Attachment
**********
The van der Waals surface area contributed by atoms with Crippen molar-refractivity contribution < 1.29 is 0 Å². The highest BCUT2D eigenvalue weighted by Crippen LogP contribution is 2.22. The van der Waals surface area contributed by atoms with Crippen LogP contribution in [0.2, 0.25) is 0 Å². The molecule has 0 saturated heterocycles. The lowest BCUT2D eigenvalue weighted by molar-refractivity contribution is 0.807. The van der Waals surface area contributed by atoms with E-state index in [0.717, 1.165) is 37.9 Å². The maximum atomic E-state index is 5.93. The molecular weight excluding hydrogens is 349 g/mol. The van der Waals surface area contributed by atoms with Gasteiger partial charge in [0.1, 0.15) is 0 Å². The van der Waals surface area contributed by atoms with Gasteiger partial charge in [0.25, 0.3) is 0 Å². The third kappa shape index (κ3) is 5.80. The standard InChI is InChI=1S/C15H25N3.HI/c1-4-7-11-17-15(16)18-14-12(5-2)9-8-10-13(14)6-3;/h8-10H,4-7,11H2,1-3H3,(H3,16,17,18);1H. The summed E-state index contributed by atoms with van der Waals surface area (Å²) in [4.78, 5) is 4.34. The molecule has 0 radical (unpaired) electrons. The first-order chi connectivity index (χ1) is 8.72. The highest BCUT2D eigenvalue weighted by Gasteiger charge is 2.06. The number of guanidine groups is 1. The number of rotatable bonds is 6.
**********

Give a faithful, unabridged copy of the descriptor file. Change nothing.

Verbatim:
The van der Waals surface area contributed by atoms with Crippen molar-refractivity contribution < 1.29 is 0 Å². The highest BCUT2D eigenvalue weighted by Crippen LogP contribution is 2.22. The van der Waals surface area contributed by atoms with Crippen LogP contribution in [0.2, 0.25) is 0 Å². The molecule has 0 saturated heterocycles. The lowest BCUT2D eigenvalue weighted by molar-refractivity contribution is 0.807. The van der Waals surface area contributed by atoms with E-state index in [0.717, 1.165) is 37.9 Å². The maximum atomic E-state index is 5.93. The molecular weight excluding hydrogens is 349 g/mol. The van der Waals surface area contributed by atoms with Gasteiger partial charge in [0.1, 0.15) is 0 Å². The van der Waals surface area contributed by atoms with Gasteiger partial charge in [0.25, 0.3) is 0 Å². The third kappa shape index (κ3) is 5.80. The standard InChI is InChI=1S/C15H25N3.HI/c1-4-7-11-17-15(16)18-14-12(5-2)9-8-10-13(14)6-3;/h8-10H,4-7,11H2,1-3H3,(H3,16,17,18);1H. The summed E-state index contributed by atoms with van der Waals surface area (Å²) in [4.78, 5) is 4.34. The molecule has 0 radical (unpaired) electrons. The first-order chi connectivity index (χ1) is 8.72. The highest BCUT2D eigenvalue weighted by Gasteiger charge is 2.06. The number of guanidine groups is 1. The number of rotatable bonds is 6.